In summary, the aim of this study was to compare the diagnostic experience with ASD, access to genetic testing and parental attitudes regarding the use of a genetic risk assessment tool to aid in the earlier diagnosis of ASD between France and US families considering the differences in healthcare models, genetic testing regulations and early screening and diagnostic practices for ASD between the two countries. To our knowledge, no similar study comparing France and US population samples has been published previously.

Materials and Methods


Two self-administered internet-based surveys were administered consecutively using software available from SurveyMonkey3. The initial survey was conducted in English only and limited to US residents who were parents or guardians of one or more children with ASD. Requests for participation were e-mailed to potential participants by representatives from local and regional autism advocacy groups [for more details see Ref. (36)]. Responses to the survey were collected from February 13, 2012, until March 23, 2012. The second survey was conducted in French only and was administered to parents or guardians from France or other French-speaking countries with one or more children with ASD. Participants were recruited over a web link posted on the blog “autisme infantile,”4 the Facebook group “handicap et éducation spécialisée,”5 and the association “Ecolalie.” The survey was conducted from June 27, 2012, until July 9, 2012.

Survey Design

The survey was designed to assess parental opinions regarding the ASD diagnostic process for their child and genetic testing related to ASD. It consisted of four sections: (1) parental perceptions regarding the ASD diagnostic process related to the respondent’s most recently diagnosed child. This included questions regarding the timing of initial suspicion of a difference in development, the referral process, and age at diagnosis; (2) parental experiences with genetic testing for their child diagnosed with ASD. This sections also included questions focused on the perceived role of genetics in ASD; (3) for parents who reported having a younger, undiagnosed child younger than 48 months, parental opinion regarding whether they would want to have their younger child receive a genetic test which assessed the child’s risk of ASD, even if it could not confirm a diagnosis; (4) demographic data of the respondent including age, gender, and education level. Participants who did not have a child with ASD were excluded from the survey. Survey questions were yes/no, multiple choice answers or 4-point Likert scale (1 – highly likely; 2 – somewhat likely; 3 – somewhat unlikely; 4 – not likely). All questions were presented in a fixed order. Respondents were allowed to change their responses to any question prior to submitting as “final” the survey, after which no further changes could be made.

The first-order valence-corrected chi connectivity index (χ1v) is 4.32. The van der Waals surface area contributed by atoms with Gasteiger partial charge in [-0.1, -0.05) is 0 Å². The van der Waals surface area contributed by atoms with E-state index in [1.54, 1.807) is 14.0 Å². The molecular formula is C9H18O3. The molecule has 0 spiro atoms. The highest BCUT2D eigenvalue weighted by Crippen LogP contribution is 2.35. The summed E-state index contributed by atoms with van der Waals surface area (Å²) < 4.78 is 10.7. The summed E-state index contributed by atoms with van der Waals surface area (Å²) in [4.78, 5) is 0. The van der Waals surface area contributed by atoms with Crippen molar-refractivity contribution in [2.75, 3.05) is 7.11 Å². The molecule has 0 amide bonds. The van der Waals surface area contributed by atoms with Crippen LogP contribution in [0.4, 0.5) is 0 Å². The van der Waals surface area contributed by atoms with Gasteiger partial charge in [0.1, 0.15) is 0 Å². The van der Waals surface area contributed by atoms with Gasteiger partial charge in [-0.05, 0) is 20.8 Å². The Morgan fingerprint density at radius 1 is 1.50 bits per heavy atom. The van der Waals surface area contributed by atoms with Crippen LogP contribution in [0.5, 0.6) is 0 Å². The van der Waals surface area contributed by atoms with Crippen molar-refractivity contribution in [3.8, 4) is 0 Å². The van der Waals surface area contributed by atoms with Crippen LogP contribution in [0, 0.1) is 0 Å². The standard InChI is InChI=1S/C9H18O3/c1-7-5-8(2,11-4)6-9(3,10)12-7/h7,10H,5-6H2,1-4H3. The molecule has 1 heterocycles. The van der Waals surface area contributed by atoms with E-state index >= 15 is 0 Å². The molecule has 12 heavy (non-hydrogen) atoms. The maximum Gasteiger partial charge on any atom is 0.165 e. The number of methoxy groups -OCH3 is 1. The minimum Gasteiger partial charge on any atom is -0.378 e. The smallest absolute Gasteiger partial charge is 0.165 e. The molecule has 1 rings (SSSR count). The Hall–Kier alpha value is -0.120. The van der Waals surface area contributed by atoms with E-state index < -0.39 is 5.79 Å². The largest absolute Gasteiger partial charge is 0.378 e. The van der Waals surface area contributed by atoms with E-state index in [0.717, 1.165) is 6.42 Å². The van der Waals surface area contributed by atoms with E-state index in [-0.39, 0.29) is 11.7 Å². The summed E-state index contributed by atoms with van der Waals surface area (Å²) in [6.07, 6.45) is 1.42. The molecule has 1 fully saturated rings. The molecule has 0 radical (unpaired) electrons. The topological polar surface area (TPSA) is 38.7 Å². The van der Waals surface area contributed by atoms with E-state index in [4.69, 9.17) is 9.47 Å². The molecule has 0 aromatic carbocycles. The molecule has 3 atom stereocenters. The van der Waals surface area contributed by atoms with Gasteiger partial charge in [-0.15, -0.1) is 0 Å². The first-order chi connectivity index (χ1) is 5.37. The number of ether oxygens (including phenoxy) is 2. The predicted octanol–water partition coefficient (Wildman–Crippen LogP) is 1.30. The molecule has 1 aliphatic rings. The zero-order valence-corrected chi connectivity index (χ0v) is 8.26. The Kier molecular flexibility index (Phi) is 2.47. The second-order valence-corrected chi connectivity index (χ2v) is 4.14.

The survey was reviewed and pilot tested with select parents of children with ASD and with specialists who provide clinical care and diagnostic services for children with developmental delays and/or ASD. All surveys were completed anonymously and no information was collected that permitted the identification of any individuals completing the survey.

Descriptive statistics included means, medians, ranges, and/or percentages. Responses from French and US participants were compared using the χ2 test.


Characteristics of the Samples

A total of 162 participants completed the US survey and 554 participants (469 from France, 40 from Canada, and 45 from other countries) completed the French survey. For the purpose of this study, only participants from the US and France were included. Their characteristics are detailed in Table 2. In both samples, most of the participants were females (90%). The majority of responders (97.2 and 94.3% in France and the US, respectively) indicated that they were biological parents, the remaining were adoptive parents, stepfathers, grandparents, aunts/uncles, or guardians. French respondents were significantly younger, although more than 40% of respondents in both groups were between the ages of 36 and 45 years. Approximately 76% of the US respondents and only 55% of the French respondents had at least a college degree, meaning that socioeconomic status was on average lower in the French sample.